The ‘dotnet restore‘ can be retrofitted with the parameter mentioned, so I went ahead and ran the following command:

dotnet publish -p:PublishReadyToRun=true

Following this guidance, I was merrily on my way: Publishing a ReadyToRun Project Guidance.

From a compilation standpoint, we were now up and running. It should also be noted that the driver is using a preview of the ‘Microsoft.WinAppDriver.Appium.WebDriver 1.0.1-Preview‘ package:

warning NU1701: Package 'Microsoft.WinAppDriver.Appium.WebDriver 1.0.1-Preview' was restored using '.NETFramework,Version=v4.6.1, .NETFramework,Version=v4.6.2, .NETFramework,Version=v4.7, .NETFramework,Version=v4.7.1, .NETFramework,Version=v4.7.2, .NETFramework,Version=v4.8, .NETFramework,Version=v4.8.1' instead of the project target framework 'net6.0'.

The idea for me here was to rush headlong, bull-in-a-china-shop fashion, to make progress (but worth pointing out that we’re in ‘fluid’ territory, so your mileage may vary if you decide to pick this up).

Grabbing a Local NuGet Package

A one-shot viewing of the YouTube video illustrated that I should just be able to grab and trial this using a locally generated NuGet package. The assembly of choice looked to be ‘Redth.Microsoft.Maui.Automation.Interactive‘, so within Visual Studio I used the standard pack command:

dotnet pack

Grabbing the package from the relevant location on disk (‘Maui.UITesting\src\Interactive\bin\Debug‘) I knocked up a folder on the C drive called ‘LocalPackages‘ as a staging area for testing (dropping the generated ‘nupkg‘ file in this location, which was named ‘Redth.Microsoft.Maui.Automation.Interactive.1.0.0.nupkg‘).

.NET Workbook UI Test Sample

To get underway, I generated a new file called ‘sample-ui-test.dib‘ in my staging ‘LocalPackages‘ folder on the C drive. I then opened this file in Visual Studio Code. The first commands deal with bringing the relevant NuGet packages into scope for the session; which is where I hit an initial snag. I ended up, at the time of writing, having to include a couple of extra packages (which were obtained from the relevant ‘bin\Debug‘ folders on disk):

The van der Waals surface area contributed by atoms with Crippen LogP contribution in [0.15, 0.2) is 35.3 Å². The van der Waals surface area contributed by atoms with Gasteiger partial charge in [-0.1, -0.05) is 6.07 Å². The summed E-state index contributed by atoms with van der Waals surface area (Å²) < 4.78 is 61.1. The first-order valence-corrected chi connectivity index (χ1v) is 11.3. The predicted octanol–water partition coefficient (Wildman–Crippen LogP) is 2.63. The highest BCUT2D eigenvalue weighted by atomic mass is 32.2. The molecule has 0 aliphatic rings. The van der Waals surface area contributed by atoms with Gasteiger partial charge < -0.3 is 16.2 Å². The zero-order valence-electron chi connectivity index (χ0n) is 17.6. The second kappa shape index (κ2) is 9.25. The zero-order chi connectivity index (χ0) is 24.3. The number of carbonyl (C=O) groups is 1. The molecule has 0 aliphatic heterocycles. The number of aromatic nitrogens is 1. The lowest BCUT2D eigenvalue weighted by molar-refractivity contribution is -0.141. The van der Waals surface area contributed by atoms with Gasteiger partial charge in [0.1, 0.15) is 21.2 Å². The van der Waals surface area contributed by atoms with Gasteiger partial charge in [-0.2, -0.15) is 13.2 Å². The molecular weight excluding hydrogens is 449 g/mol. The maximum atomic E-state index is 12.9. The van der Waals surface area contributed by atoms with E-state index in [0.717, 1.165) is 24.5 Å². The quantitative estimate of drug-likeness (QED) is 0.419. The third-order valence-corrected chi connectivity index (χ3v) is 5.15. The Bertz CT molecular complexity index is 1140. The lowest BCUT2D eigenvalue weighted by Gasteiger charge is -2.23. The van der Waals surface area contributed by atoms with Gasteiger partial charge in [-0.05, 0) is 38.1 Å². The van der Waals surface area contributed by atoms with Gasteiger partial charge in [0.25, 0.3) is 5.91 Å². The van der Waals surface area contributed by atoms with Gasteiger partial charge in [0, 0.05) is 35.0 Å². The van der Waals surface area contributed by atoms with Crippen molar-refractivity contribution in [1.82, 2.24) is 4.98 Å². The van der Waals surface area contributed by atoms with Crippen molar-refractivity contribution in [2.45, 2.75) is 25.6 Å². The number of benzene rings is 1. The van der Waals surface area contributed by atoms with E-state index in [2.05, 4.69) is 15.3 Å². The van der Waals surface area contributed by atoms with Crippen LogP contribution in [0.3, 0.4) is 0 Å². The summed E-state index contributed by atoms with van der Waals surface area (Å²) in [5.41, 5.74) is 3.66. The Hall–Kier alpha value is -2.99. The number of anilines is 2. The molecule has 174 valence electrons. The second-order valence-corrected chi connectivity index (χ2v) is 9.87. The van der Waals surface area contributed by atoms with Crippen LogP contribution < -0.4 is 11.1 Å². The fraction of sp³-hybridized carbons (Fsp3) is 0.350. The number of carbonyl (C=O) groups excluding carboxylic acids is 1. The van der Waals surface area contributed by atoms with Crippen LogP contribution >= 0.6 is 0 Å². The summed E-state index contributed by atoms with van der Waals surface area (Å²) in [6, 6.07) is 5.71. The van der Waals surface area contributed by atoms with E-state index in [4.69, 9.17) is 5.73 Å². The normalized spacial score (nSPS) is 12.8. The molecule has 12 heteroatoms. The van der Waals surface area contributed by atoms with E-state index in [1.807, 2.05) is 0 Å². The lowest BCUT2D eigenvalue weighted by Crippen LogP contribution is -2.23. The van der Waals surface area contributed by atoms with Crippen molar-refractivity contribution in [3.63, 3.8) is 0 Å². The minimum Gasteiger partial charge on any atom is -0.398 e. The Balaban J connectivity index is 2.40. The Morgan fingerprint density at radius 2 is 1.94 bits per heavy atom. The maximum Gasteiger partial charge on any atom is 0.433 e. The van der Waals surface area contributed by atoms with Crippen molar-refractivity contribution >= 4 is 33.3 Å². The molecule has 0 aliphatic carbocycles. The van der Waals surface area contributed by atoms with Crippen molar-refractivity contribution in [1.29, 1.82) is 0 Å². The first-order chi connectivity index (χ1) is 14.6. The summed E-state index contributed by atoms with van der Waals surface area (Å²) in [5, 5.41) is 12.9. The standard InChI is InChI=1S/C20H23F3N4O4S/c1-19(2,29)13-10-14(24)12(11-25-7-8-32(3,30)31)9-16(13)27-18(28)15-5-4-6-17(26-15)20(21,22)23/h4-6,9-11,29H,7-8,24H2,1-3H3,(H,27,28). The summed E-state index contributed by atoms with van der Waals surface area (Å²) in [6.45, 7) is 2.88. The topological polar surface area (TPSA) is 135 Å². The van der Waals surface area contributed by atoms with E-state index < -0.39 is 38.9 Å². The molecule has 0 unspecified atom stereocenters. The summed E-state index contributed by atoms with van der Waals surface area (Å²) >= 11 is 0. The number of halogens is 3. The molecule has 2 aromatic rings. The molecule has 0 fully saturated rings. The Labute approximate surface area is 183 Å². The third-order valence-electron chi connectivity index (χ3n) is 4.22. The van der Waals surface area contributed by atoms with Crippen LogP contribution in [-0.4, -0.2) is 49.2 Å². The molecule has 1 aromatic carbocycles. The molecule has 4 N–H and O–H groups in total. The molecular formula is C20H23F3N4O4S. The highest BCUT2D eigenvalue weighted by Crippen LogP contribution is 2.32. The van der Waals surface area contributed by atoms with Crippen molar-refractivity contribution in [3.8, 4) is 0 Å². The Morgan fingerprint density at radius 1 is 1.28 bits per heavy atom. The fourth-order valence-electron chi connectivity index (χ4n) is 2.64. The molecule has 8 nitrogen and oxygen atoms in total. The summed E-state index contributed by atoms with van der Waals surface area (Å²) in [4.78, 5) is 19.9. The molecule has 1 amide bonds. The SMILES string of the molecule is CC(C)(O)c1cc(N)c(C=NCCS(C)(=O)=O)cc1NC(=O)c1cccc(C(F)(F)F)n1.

Extra Packages On Disk
#i "C:\LocalPackages\"
#r "nuget:Redth.Microsoft.Maui.Automation"
#r "nuget:Redth.Microsoft.Maui.Automation.Driver"
#r "nuget:Redth.Microsoft.Maui.Automation.Interactive"
Bringing Packages Into Scope

So far, so good! A further command is noted here (‘#!uitest‘), which I didn’t inspect but may circle back to at a future point to see what is available.

With this in place, we now need to construct a driver to execute UI tests. I am running the Android variant, so you just need to steer the ‘AppFilename‘ method to the signed apk file, in the ‘bin/Debug/net7.0-android‘ folder, as in my case. You also need to specify a device (I’m using an installed Android emulator at the specified API version):

var driver = new AppDriverBuilder()

I couldn’t quite remember all of the Android Virtual Devices I had installed, not being a super seasoned mobile app dev. The ‘-list-avds‘ command can get you a valid identifier:

List AVDs Command

Executing this will start the emulator, and we are finally getting to the juicy bit! Right on cue, I was an idiot – when executing the tests (using ‘await driver.Start()‘) you may encounter a further error:

await driver.Start();
Driver Start Error

This turned out to just to be because I hadn’t referenced the signed variant of the apk file when calling the ‘AppFilename‘ method; so one to watch out for.

Executing ‘await driver.Start()‘ should start the target application within the emulator.

It’s possible to take a screenshot during test execution, storing this with a designated file name. So, upfront, I executed this snippet to create a value for a variable called ‘screenShotFilename‘ using a formatted string from ‘DateTime.Now‘ (which I can use in the subsequent step where the tests physically execute):

string screenShotFilename = $"login_fields_completed_{DateTime.Now.ToString("ddMMyyy_HHmmss")}.jpg";

Lastly, with the application running, we use the driver to interact with elements; whether that be completing text fields or tapping on buttons, for example:

await driver.AutomationId("entryUsername").First().InputText("xamarin");

await driver.AutomationId("entryPassword").First().InputText("1234");

await driver.Screenshot(@$"C:\LocalPackages\{screenShotFilename}");